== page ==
India to raise legal marriage age for women, activists sceptical Bilal Kuchay05 January 2022
Government clears proposal to raise minimum age of marriage for women from 18 to 21, but rights activists say the move could be a 'disaster'.
The Indian government has cleared a proposal to raise the minimum age of marriage for women from 18 to 21, according to media reports, as women's rights activists fear the move could lead to a "real disaster".
The decision to raise the age was made during a cabinet meeting on Wednesday, the reports said. Currently, the minimum age of marriage for men is 21 and 18 for women.
Following cabinet approval, the government is likely to introduce an amendment to the Prohibition of Child Marriage Act, 2006, and consequently bring amendments to the Special Marriage Act and personal laws such as the Hindu Marriage Act, 1955.
During his Independence Day speech in August last year, Prime Minister Narendra Modi mentioned the proposal, saying the government "is constantly concerned about the health of daughters and sisters".
"To save the daughters from malnutrition, it is necessary that they are married at the right age," Modi had said.
Earlier this year, hundreds of girls from the northern state of Haryana, which has one of the lowest gender ratios of females to males among Indian states, had written to Modi, urging him to raise the marriage age from 18 to 21. Finance Minister Nirmala Sitharaman during her federal budget speech in February last year said the decision was important and will be looked into. "As India progresses further, opportunities open up for women to pursue higher education and careers," she had said.
"There are imperatives of lowering MMR (maternal mortality rate) as well as improvement of nutrition levels. The entire issue about the age of a girl entering motherhood needs to be seen in this light," she said as she appointed a task force to look into the matter.
The high-level task force - which had officials from health, law, and women and child development ministries - backed the proposal, recommending that a woman must be at least 21 at the time of her first pregnancy.
According to a 2017 United Nations report, India was struggling to stop child marriages and improve the health of its mothers. The report said as many as 27 percent of Indian girls were married before they turned 18.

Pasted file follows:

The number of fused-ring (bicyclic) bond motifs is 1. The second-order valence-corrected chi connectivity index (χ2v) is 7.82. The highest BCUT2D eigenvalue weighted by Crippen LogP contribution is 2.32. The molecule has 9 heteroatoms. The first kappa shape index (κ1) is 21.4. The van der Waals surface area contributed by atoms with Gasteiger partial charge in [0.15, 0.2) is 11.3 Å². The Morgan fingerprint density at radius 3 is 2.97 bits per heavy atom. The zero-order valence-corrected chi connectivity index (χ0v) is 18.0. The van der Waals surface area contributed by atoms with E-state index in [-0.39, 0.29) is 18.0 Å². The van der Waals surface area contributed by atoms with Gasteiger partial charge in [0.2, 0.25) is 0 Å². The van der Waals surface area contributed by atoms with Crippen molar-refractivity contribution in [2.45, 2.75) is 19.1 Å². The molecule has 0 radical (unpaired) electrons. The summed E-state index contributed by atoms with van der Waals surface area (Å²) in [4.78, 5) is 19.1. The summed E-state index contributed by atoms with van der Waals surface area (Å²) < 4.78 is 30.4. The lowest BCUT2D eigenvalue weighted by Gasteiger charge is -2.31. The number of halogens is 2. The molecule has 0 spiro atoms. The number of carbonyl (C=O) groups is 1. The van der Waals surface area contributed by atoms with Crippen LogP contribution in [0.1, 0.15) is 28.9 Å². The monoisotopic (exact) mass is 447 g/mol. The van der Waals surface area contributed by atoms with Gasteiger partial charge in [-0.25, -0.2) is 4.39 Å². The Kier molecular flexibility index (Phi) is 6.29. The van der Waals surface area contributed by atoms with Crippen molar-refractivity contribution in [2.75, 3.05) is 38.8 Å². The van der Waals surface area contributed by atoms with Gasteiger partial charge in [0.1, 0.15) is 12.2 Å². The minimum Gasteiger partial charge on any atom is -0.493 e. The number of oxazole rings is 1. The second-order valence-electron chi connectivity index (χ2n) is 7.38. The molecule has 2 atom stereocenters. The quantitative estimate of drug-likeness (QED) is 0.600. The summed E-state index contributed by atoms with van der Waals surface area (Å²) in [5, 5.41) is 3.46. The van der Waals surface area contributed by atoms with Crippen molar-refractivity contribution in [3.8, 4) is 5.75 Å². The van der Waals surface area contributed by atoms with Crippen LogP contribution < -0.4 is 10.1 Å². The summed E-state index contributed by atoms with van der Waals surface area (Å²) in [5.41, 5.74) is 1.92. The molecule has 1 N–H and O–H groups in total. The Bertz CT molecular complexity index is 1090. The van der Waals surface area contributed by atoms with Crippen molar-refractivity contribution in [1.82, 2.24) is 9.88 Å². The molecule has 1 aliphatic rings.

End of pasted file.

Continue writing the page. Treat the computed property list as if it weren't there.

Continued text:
'Disaster for women'
Ranjana Kumari, director of New Delhi-based Centre for Social Research, said she welcomed the government's decision, adding that she wants the marriage age for both genders to be the same.
"I welcome the decision. Now the responsibility of the government and political parties should be to start working on changing the mindset in society because it is not going to happen just by enacting a law," Kumari told Al Jazeera.
"We need to ensure that girls complete their education, they should be into work if they are wanting to work so there is an employment opportunity which they were missing."
However, feminists and women's rights activists slammed the move, saying it is going to be a "disaster for women".
"It is going to be [a] disaster if they are going to hold all marriages before 21 as invalid," prominent activist and women's rights lawyer Flavia Agnes told Al Jazeera.
"Even now, so many girls are getting married even before 18. They are getting pregnant at the age of 13, 14 and 15. Now you are going to increase it to 21, it's going to be a real disaster."
In rural areas, Agnes said, girls are married off at an early age. "The parents do not want to keep them at home because of the danger of either rape or elopement."
In response, Kumari said "radical feminist groups" have been opposing raising the marriage age for women "from the beginning".
"I don't think it is a disaster. I think it is an opportunity but the only issue is that it needs to be properly campaigned and awareness needs to be built in the community and society to accept this as a norm," she said. "This is the best way to do away with the child marriage."
Activist and Communist Party of India (Marxist-Leninist) politician Kavita Krishnan also believes the cabinet's decision to raise the marriage age of women is "very wrong" and "problematic".
"It is a move basically intended to control women's autonomy even further. Already women's right to marry by their own choices has been attacked and now it will increase even further because it will get legal sanction," she told Al Jazeera
Krishnan said it is the young women's autonomy which is under "maximum attack" in India.
"I believe the minimum age of marriage for men should also be 18. If you are allowed to vote at 18, you are an adult and you should get all the rights that any adult does," she said.
Source: Al Jazeera